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Friday, August 22, 2003

I would have thought that a plane flying into a large building would be like an egg thrown at a wall. It hits, the shell cracks and the contents run down the side. But on that morning, when the planes disappeared into the buildings, they left holes more like bullets than eggs. Speed is what made the difference.

Time changes all things. It is the constant, the great eraser, and the void.

Memory changes with time, and now, nearly two years after that late summer morning when planes smashed into the two tall, faceless towers, people think about what happened on 9/11 differently – we can’t help it. We are here now, looking back;  not there, then, looking out. At least until today, August 22nd, 2003, the world has not ended. Manhattan remains a vital and important place; people from all around the globe arrive in significant numbers. Buying and renting apartments has continued to increase since a very short time after the 11th. Buildings are being built all over the city, especially downtown. Terrorism is alive and well. Our two great individual enemies of the last two years are also more or less alive and well – or at least they remain beyond our reach. The airline industry and some other industries have not recovered. But the economy, which was not strong on Monday September 10th, is not worse today.

At the same time that nothing has fallen apart in ways we might have imagined on that day, we are repeatedly cued by the government to remember that we are not safe, that we should expect another “September 11th style” terrorist attack. Where, when, and what it will be is left up to our imaginations.

On the morning of September 11th, 2001, I stopped work on a book about walking around the edge of Manhattan Island. Perimeter is about navigating the absolute edge of the island – where land meets water; it includes detailed observations of places where few people go along with unusual historical stories. One week later, on Tuesday, September 18th, I started to record bits of what was going on around me – all things related to those two planes, those two towers.

I kept recording; not daily, but often. Noticing and writing about the ongoing effects of that day was compelling. With no plan, I kept track of unfolding stories that began so suddenly on that Tuesday morning.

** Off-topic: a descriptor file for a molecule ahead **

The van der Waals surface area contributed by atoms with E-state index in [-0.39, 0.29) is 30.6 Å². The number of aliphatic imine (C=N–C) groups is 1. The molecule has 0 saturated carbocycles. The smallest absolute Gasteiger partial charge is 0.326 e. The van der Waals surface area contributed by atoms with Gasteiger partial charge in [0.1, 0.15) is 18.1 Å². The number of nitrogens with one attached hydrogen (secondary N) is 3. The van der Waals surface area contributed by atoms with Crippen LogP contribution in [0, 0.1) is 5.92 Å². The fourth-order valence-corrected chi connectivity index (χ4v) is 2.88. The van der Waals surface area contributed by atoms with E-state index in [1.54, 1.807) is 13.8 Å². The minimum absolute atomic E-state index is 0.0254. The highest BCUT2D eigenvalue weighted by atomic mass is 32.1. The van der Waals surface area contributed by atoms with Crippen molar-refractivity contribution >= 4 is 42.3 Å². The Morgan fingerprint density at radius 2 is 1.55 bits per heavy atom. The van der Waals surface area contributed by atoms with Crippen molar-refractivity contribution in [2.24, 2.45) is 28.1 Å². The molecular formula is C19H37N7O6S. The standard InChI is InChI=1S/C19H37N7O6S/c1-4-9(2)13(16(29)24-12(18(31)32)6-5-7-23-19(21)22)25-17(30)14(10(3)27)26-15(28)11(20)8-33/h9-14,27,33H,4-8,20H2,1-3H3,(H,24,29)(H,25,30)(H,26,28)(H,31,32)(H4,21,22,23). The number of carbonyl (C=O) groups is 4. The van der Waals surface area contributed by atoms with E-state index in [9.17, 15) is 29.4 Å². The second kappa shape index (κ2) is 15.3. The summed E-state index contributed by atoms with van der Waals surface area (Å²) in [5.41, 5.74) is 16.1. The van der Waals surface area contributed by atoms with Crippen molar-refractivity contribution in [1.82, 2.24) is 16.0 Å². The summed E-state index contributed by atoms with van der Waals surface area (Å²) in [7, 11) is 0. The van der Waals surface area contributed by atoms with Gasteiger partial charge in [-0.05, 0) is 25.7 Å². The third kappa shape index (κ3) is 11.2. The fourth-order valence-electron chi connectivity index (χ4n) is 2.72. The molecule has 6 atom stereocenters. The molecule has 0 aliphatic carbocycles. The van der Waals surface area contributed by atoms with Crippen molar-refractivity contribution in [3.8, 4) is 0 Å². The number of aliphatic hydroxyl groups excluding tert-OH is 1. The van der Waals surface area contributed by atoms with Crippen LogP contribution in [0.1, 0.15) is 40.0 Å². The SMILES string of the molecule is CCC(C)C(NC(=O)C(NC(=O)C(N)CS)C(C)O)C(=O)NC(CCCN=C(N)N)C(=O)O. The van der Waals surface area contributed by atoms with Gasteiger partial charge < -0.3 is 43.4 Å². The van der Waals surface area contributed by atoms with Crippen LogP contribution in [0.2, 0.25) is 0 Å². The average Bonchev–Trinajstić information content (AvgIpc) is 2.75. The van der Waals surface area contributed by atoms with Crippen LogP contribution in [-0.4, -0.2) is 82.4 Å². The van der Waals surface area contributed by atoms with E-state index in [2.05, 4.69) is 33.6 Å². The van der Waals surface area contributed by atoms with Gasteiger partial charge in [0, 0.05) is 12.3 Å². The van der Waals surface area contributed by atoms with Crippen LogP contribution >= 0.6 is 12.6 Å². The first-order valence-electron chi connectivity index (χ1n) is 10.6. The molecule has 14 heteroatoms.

Tuesday, September 18, 2001

“Delayering” is a word I heard on the radio this morning. I gleaned its meaning instantaneously. It was not a word I had ever heard, and no clues to its meaning were provided. It sent me back to the delicious layer cakes my grandfather brought to my childhood home nearly every Thursday in the 1960s – one layer stacked neatly on top of the other to create a whole – the way a skyscraper is built. As the towers went down, the layers disappeared, each one impacting and compressing the one below. Instead of cake and buttercream, the layers of most buildings are material structure and space. At first, just the space vanished. With no space, no dividers, the layers were no longer distinct; no longer layers. They were delayered – another way of saying “gone.”

Now it is 167 ½ hours after the first impact, which is to say one week, less a few minutes. I can’t tell if that is a short or a long time since I heard the first plane blast past, just on the other side of my half-drawn shades. On sunny mornings, I keep the shades partly down until the sun gains height in the sky to keep out the intense late summer glare.

Newspapers are filled with full-page ads expressing sadness, grief, and often true kindness. Every imaginable big corporation has paid for these ads; their names are visible but far less prominent than one would expect. I heard that a second crane was erected to help to clear the remains of the formerly tall twins. An area of the Hudson River was dredged to get barges in close enough to load outgoing debris.

This morning, I rode downtown along the river. Thirteen large red tractor-trailers were lined up headlight to taillight along West Street. Each flatbed truck carried only a single gigantic piece of what was to be a truly huge crane. North of that line was a long row of Sanitation Department dump trucks. I never knew they had so many. Farther south was a media area, a tent village with white trucks – some small, some large, all with satellite dishes. Then, an unusual sight – an unguarded barricade.

The police have been everywhere downtown, but not here by the river. I slipped through. Once on the other side, I had an awkward feeling – surprising, as illegally crossing barricades is something I have done extensively, in New York and beyond – but today, I wanted to honor something. I didn’t know what that was, or how to do it. It seemed the rules were different. Disrupting any small bit of order that might exist seemed wrong. Tentatively, I continued past a mountain of donated dog food under a tiny pet-size tent, immediately understanding it was fuel for the search and rescue dogs.

Now, 169 hours after impact, people from within New York City have started to call, to check in, to reconnect. Before that, the calls or emails had been almost entirely from people who were far away, starting with those overseas. The first outside contact I received on September 11th was a morning email from China. 

by James Boorstein
© 2020
Courtesy of Box 3 Productions

 

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